Inspired by George Clooney’s latest film, The Descendants, which features a difficult father-daughter relationship, family expert Sue Atkins has been answering your questions and making suggestions about how members who have posted on our Parents of Teens message board may find a way forward. The following message was posted by community member thirdtimer:

“My daughter is 10 and while she’s not yet a teen, we’re increasingly finding ourselves dealing with quite grown-up issues with her.

“The latest issue we have, that I really want to get licked before she hits her teens and the stakes are higher, is other people’s feelings – namely boys’ feelings.

“She’s always been boy mad and especially romance mad but recently her classmates have started to ‘go out’ with each other and refer to themselves as being in relationships. It seems very young to me but we’ve tried to talk to her openly and not freak out! Anyway, she’s started to ‘go out with’ one boy then change her mind, dump him fairly unceremoniously and then chase his friend instead… She doesn’t seem to accept that any of these boys have feelings (even when they cry) and I’m worried about her becoming the kind of girl who uses boys and plays with people’s emotions. Help!”

Sue Atkins says…

 

One simple exercise I teach kids, as well as adults, is my ‘shoes and socks’ technique Get some paper and write the boy’s name on it that you daughter is talking about. Then get your daughter to step on the paper and talk to you AS IF SHE WAS THAT BOY – get her to say:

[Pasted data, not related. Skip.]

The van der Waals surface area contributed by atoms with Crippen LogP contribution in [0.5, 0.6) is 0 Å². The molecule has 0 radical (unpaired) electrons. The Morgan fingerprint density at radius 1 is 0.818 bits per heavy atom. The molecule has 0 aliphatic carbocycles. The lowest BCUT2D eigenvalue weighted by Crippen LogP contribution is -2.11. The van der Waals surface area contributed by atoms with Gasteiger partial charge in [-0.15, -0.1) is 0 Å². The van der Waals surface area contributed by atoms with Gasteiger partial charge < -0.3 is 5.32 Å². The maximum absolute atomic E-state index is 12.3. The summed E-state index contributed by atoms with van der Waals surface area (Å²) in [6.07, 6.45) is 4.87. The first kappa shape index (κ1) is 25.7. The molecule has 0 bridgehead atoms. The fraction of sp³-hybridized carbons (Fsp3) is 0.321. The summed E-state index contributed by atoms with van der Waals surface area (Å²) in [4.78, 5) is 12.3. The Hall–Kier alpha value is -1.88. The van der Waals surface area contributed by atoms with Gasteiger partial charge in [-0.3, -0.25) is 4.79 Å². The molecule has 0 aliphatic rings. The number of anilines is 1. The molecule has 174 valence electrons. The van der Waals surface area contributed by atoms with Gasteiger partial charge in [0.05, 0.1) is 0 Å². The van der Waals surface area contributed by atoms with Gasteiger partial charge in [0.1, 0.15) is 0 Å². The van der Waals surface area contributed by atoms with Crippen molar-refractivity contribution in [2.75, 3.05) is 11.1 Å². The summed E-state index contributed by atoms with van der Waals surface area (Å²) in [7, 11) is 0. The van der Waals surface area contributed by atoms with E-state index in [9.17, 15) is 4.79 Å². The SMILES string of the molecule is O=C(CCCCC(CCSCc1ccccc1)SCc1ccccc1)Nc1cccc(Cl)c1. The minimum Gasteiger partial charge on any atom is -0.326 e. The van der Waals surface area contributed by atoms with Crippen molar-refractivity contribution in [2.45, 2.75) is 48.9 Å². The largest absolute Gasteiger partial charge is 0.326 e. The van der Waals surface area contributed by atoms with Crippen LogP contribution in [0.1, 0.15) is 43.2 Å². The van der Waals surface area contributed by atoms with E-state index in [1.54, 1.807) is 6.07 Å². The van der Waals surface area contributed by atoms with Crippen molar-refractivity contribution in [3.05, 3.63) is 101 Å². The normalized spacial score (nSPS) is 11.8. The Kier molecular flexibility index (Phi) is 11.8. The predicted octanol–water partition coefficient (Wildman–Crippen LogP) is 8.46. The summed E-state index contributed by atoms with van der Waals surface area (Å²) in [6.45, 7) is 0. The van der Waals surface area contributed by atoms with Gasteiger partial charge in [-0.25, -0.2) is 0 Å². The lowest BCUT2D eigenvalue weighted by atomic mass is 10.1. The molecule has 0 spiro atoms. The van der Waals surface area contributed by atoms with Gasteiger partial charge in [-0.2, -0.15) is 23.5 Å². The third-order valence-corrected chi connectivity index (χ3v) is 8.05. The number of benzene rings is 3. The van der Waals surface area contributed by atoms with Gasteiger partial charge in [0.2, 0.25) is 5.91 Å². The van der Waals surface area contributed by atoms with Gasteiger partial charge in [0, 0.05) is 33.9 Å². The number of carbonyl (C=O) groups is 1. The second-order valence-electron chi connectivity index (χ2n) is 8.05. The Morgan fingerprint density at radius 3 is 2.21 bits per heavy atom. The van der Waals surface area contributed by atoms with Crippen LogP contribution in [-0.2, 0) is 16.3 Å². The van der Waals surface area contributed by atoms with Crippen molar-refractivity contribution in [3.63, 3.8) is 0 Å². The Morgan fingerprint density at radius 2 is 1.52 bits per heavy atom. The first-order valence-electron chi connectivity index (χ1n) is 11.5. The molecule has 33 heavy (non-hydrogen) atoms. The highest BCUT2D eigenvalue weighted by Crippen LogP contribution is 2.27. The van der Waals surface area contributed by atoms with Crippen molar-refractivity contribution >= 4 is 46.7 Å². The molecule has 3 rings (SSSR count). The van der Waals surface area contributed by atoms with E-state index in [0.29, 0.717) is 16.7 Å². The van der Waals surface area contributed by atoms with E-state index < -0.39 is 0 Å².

“I feel…”

“I see…”

“I hear…”

“I think…”

This teaches kids empathy as well as seeing life from the other person’s perspective and I think it will really help. If she doesn’t like what she sees or hears don’t let her beat herself up – just to learn from the experience and ask her what she could do differently next time. This may just be a phase and use it as an opportunity to teach her how to treat others – they see so much of this on the TV so talk to your daughter about love, romance, real relationships and pass on your values and beliefs to her and use this as an opportunity to guide, nurture and nudge her in the right direction for the future. Hope that helps.

Sue Atkins

Read more: Other people’s feelings | iVillage UK http://www.ivillage.co.uk/other-peoples-feelings/144626#ixzz1mUoXmhdi
Parenting: Information & advice